As s Conveyancing solicitor, I am sorry to say that I find across this scenario far too frequently.   Even last week, I completed a transaction at eleven o’clock and my client was not able to access her new home until three o’clock despite the contract stating that the latest time for completion was one o’clock.     It is important for agents and lawyers to appreciate that it is not the time of the handing over of keys that affects the clients moving experience ; I spoke with my clients removal guy and he told me that it would take a good four hours to take all her furniture and belongings from the van into the house.  He was only engaged by her to five o’clock which, if the completion had gone as planned, would be alright but as it was, and because I had served notice to complete, the decision was made to offload as much as possible and in particular the items she needed and the remainder of her items would go into storage.  The removal guy would not be able to deliver them back to her until this Monday due to other removal commitments.   
    And I served the  notice to complete to protect my client.   And guess what?   I am difficult and awkward and in the words of the agent – everyone needs to be more accommodating
    Lawyers need to make sure of two major things.   Firstly, that the seller in any transaction understands that legal completion occurs when the monies are received by his or her solicitor.  That is the point when the ownership of the property is transferred.   The contract is drafted so as to give a deadline , usually one o’clock and lawyers and agents need to make sure that the seller understands that , provided monies are received by that time, then they have to vacate, whether or not they have the keys to their new home.    There is always going to be a point when parties in a chain are technically homeless , waiting for monies to be transferred.   
    Secondly, the keys have to be released when monies are received.  There is no waiting around at the old house to get the keys to the new house.  Monies received; keys released.  We do , as lawyers, appreciate that moving house does not fit in perfectly with these requirements and do not serve notice without giving it thought and deciding whether or not it is in the right thing to do in the circumstances.   However, when you know that your client’s monies have been used further up the chain and everyone is moving,  serve a notice to protect your clients position.   It is not about being awkward      Would you go to a car showroom, hand over the money, and let the dealer keep the car and the money?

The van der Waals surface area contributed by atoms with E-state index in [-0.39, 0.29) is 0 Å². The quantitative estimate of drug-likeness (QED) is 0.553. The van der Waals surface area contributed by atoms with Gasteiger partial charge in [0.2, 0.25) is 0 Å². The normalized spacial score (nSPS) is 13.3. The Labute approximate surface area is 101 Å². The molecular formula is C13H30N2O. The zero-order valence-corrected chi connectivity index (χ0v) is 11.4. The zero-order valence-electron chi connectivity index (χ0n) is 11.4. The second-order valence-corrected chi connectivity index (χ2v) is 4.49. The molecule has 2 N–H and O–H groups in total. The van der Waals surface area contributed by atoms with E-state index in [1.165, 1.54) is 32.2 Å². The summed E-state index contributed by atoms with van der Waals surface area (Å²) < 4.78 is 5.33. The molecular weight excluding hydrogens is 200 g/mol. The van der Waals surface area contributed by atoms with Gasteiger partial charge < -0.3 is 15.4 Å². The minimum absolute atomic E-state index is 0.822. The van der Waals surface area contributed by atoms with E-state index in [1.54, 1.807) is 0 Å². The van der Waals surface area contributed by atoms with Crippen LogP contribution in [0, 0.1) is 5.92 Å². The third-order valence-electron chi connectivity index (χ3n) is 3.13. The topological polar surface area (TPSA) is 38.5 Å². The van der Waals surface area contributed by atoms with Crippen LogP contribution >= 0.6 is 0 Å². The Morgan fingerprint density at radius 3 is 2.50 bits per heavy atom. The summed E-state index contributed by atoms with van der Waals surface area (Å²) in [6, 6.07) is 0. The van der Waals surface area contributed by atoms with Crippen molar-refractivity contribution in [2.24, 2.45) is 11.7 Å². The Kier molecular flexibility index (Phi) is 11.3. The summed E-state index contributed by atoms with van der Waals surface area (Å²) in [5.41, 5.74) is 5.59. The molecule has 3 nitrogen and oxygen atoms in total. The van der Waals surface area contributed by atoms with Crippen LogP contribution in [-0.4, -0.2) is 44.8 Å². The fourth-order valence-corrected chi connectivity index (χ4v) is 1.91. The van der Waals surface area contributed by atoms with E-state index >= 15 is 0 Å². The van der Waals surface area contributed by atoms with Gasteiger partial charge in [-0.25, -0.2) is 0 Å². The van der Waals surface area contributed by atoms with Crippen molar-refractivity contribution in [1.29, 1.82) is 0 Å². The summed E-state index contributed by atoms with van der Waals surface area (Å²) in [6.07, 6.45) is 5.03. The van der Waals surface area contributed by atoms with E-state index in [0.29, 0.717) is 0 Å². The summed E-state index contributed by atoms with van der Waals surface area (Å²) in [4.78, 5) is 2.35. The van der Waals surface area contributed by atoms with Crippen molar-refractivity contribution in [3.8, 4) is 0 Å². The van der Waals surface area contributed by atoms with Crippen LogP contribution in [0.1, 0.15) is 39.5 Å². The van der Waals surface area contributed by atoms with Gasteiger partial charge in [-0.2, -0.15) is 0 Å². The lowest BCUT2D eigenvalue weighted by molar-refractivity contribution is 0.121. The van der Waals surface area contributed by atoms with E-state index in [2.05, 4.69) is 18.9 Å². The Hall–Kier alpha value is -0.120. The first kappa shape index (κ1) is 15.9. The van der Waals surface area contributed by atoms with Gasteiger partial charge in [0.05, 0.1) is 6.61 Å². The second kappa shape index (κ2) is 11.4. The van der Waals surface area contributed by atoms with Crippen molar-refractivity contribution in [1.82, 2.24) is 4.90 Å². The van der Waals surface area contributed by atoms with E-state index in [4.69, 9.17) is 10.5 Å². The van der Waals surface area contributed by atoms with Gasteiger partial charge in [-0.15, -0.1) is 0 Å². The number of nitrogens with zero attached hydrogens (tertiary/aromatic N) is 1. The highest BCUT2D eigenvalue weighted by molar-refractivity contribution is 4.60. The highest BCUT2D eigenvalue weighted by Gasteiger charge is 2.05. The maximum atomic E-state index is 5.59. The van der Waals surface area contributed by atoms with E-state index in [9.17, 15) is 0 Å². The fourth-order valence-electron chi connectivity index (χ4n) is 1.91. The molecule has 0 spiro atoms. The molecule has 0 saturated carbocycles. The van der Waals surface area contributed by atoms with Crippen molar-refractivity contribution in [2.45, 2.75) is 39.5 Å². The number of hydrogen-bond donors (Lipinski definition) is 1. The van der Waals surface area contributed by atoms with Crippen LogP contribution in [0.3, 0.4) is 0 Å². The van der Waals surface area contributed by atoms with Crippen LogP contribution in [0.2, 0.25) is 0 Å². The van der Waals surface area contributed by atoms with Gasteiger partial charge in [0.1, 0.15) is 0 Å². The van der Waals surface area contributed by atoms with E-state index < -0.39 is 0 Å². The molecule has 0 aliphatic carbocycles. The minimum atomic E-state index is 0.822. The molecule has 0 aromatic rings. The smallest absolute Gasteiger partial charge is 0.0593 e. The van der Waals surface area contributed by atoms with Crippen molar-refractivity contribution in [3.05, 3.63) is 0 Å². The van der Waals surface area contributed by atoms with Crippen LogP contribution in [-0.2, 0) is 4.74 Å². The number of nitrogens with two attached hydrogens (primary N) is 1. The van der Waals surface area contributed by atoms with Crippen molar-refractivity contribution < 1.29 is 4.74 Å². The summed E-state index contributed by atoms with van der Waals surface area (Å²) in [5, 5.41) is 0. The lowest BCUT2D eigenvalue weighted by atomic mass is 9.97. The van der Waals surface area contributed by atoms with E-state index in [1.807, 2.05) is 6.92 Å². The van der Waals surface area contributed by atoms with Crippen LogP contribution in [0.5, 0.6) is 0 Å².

1. flockfollower102

      At the risk of exposing my ignorance of the legalities of the exact ‘time’ of completion, if you are going to put a time on the contract, then surely the buyer has a legal responsibility to meet that as well. No complaining that the money is moving up the chain, the banking system is slow, the solicitor is on lunch! Does that mean the buyer is in breach? What penalty do they accept?

      The whole conveyancing system is fundamentally broken and no longer fit for purpose. Conveyancer’s coming on and quoting the rights and wrongs of someone not being ready to move out on time show how they do not understand the humanity of what they are doing. Until the whole system is reviewed and corrected (unlikely to ever happen as there are too many vested interests in the status quo), we will always have to deal with these situations!

  19. Rhino


    Having just entered my 40th year of selling property in the same town, I have probably encountered everything HP describes – and worse, so nothing surprises me – but what annoys me is the suggestion that we as agents are in some way responsible. We can and do often remind/advise vendors after exchange of contracts, the process for completion and try to make suggestions to ensure as smooth a transfer as possible – but still problems can arise.




    What is more worrying is that the industry (not the profession I entered many decades ago) has been experiencing this problem for ever and its generally felt that completion day causes the most stress in the moving process. It never ceases to amaze me that in our part of the world where many (often elderly) purchasers are travelling over 100 miles to move to their new home, complete this logistical nightmare with so relatively few problems – although it is often thanks to numerous phone call from helpful agents and some accommodating solicitors




    I can never fully understand why with all the technology and everything else available, that we, the lawyers, bankers and insurance industry (who are only too willing to offer lucrative Indemnity Policies for what seems every eventuality) cannot come up with a solution where you legally/financially complete one day and move the next. Couldn’t there be some form of ‘holding bank account’ and insurance policy to protect the people and the property over the intervening 24 hours?




    Perhaps Henry’s time might be better spent using all his years of experience and media and industry contacts to lobby for some total overhaul of the legal transfer of property in this country so that he and we don’t encounter the problem he has described